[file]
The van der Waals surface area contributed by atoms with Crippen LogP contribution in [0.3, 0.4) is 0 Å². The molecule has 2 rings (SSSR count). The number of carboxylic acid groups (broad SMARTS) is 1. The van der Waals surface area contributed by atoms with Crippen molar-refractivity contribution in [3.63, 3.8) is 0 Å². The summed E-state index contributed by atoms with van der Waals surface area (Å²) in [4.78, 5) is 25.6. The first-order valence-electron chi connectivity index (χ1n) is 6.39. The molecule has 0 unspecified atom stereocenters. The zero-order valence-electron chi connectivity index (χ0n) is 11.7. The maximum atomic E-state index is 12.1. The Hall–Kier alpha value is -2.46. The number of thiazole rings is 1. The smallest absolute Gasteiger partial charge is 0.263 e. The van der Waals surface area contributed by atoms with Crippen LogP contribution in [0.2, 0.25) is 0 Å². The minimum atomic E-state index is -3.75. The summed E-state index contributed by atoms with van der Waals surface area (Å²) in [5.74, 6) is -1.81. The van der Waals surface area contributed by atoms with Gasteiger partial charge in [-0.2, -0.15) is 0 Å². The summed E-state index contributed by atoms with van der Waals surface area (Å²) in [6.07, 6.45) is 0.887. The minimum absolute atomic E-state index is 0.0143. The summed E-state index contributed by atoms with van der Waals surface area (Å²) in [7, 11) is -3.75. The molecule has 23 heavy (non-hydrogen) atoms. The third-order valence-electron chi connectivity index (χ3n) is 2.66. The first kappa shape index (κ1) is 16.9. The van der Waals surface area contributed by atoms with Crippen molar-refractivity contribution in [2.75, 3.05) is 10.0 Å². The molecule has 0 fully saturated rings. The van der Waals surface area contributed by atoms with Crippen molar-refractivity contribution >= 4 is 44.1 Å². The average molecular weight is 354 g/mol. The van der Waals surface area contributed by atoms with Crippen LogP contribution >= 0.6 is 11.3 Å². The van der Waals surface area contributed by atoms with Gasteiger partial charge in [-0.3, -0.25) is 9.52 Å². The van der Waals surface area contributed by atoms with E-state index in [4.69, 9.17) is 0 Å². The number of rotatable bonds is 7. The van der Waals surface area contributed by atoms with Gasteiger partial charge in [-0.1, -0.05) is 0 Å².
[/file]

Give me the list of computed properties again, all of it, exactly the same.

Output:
The van der Waals surface area contributed by atoms with Crippen LogP contribution in [0.3, 0.4) is 0 Å². The molecule has 2 rings (SSSR count). The number of carboxylic acid groups (broad SMARTS) is 1. The van der Waals surface area contributed by atoms with Crippen molar-refractivity contribution in [3.63, 3.8) is 0 Å². The summed E-state index contributed by atoms with van der Waals surface area (Å²) in [4.78, 5) is 25.6. The first-order valence-electron chi connectivity index (χ1n) is 6.39. The molecule has 0 unspecified atom stereocenters. The zero-order valence-electron chi connectivity index (χ0n) is 11.7. The maximum atomic E-state index is 12.1. The Hall–Kier alpha value is -2.46. The number of thiazole rings is 1. The smallest absolute Gasteiger partial charge is 0.263 e. The van der Waals surface area contributed by atoms with Crippen LogP contribution in [0.2, 0.25) is 0 Å². The minimum atomic E-state index is -3.75. The summed E-state index contributed by atoms with van der Waals surface area (Å²) in [5.74, 6) is -1.81. The van der Waals surface area contributed by atoms with Gasteiger partial charge in [-0.2, -0.15) is 0 Å². The summed E-state index contributed by atoms with van der Waals surface area (Å²) in [6.07, 6.45) is 0.887. The minimum absolute atomic E-state index is 0.0143. The summed E-state index contributed by atoms with van der Waals surface area (Å²) in [7, 11) is -3.75. The molecule has 23 heavy (non-hydrogen) atoms. The third-order valence-electron chi connectivity index (χ3n) is 2.66. The first kappa shape index (κ1) is 16.9. The van der Waals surface area contributed by atoms with Crippen molar-refractivity contribution in [2.75, 3.05) is 10.0 Å². The molecule has 0 fully saturated rings. The van der Waals surface area contributed by atoms with Crippen molar-refractivity contribution >= 4 is 44.1 Å². The average molecular weight is 354 g/mol. The van der Waals surface area contributed by atoms with Crippen LogP contribution >= 0.6 is 11.3 Å². The van der Waals surface area contributed by atoms with Gasteiger partial charge in [-0.3, -0.25) is 9.52 Å². The van der Waals surface area contributed by atoms with E-state index in [4.69, 9.17) is 0 Å². The number of rotatable bonds is 7. The van der Waals surface area contributed by atoms with Gasteiger partial charge in [-0.1, -0.05) is 0 Å².